Joy or dismay?

Today I briefly met a street artist. I meet street artists all of the time due to the company I work for, which is a popular paint brand with street artists. I already knew of the street artists work and they said it was a small world. They asked for any feedback like criticism or the like. I found it striking that when it comes to any formal regards to street art I have no criticism except when a work looks like a shampoo commercial. Most of my criticism has been about conceptual matters rather than formal matters. Why is that? Well street art is quite beautiful for one. It is easy on the eye. It is popular as well because it is normally eye candy. My main criticism is its vacuous nature.

I have always compared graffiti and street art because they are such polar opposites. Graffiti is ugly and looks mindless yet it is conceptually more interesting than street art. In what way you may ask? Well graffiti is based on an economy of means. This doesn’t mean it is simply cheap and nasty. It means it is adjustable to a lower scale of economic means. Street art in comparison is a commercial enterprise. Isn’t that a better outcome than simply defacing public property? It always depends on who you ask. Yet if graffiti is just about teen rebellion and these days sad old losers trying to invigorate their lives isn’t it a waste of time?

This opens a bigger can of worms. The old slave and master paradigm. Larger corporate interests and an economy steeped in financial progress. Developers beautifying for greater financial gain and late capitalism gone mad. You can’t say the street artists are at fault for following the money. Isn’t that what you are supposed to do in a rigged economy. Follow the money? What if you don’t have a choice? We all have to work and isn’t it better getting paid to do what you love? Just because you do graffiti doesn’t make what you do a genuine expression of rebellion. That would be my other criticism of graffiti. It is also quite vacuous. The more it screams rebellion the more it seems staged.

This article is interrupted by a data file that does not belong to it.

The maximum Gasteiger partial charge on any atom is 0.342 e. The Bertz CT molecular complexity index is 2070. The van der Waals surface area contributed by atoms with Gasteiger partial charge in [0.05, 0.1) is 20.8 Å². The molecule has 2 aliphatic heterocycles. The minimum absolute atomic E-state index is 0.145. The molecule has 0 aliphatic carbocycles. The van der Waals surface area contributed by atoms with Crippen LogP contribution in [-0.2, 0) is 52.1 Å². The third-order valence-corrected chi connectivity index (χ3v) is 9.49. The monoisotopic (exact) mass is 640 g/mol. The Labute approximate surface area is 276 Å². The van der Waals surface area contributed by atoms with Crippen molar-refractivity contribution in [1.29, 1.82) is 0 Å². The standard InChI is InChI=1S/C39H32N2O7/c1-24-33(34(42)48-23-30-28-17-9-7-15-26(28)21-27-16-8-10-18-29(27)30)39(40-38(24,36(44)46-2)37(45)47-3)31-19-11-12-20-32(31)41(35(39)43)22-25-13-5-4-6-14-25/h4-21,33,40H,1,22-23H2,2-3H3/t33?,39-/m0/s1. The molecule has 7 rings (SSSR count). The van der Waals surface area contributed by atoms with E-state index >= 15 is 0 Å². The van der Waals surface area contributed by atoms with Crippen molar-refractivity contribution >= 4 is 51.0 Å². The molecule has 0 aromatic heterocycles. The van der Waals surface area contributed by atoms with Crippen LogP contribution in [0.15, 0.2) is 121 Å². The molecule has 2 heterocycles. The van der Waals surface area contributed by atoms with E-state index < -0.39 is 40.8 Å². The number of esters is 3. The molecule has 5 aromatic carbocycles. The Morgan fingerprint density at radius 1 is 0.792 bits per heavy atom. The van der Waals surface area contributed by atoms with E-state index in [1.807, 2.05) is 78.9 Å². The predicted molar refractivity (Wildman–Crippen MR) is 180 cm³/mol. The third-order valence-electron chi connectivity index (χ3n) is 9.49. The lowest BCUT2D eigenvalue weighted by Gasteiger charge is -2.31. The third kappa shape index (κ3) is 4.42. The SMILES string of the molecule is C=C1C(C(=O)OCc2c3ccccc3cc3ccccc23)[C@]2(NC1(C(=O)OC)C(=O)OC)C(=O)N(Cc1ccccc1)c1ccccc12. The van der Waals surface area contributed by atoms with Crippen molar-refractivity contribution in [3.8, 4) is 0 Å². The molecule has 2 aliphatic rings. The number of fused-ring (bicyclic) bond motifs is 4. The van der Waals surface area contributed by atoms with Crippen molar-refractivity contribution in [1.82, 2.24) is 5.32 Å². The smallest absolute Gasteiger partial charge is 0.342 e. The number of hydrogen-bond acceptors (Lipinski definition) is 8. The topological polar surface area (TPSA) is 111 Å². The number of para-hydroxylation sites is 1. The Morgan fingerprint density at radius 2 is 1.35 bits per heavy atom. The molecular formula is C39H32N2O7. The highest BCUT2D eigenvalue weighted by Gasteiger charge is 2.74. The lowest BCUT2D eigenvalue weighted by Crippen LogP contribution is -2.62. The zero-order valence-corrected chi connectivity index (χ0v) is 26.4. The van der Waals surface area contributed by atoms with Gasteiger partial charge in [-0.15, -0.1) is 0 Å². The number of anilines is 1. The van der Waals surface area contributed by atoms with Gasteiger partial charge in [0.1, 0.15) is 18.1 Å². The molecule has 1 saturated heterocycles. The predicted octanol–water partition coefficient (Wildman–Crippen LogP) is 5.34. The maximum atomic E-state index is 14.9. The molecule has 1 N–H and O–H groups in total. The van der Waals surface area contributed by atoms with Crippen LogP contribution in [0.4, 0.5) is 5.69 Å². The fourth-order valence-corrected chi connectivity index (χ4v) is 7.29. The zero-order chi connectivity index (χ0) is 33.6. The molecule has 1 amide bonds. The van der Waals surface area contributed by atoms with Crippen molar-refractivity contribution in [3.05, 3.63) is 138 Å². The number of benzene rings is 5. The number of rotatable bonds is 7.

The more graffiti looks like a sticker that has no point than its virtuosity. So in the end what am I trying to say? The graffiti on the sides of tired old buildings in purely functional landscapes can be a relief from a world centred around financial gain and the tedium of function itself. Dysfunctional expression that taps into branding and unknowingly and sometimes knowingly parodies branding is the most interesting part of graffiti. This doesn’t mean that street art is the bad guy for following the money trail but it means that the economy of means can upend the mean economy. An economy proudly touting its winners and losers as winners and losers isn’t something to be celebrated. So let the celebrations begin. Just watch out for the losers trying to spoil the party. Or at best let people know that it isn’t really about winning or losing but tagging their financial tally in either social media or tagging the streets in a tally on social media. Either way there will be expressions of joy or dismay at the state of the world.    

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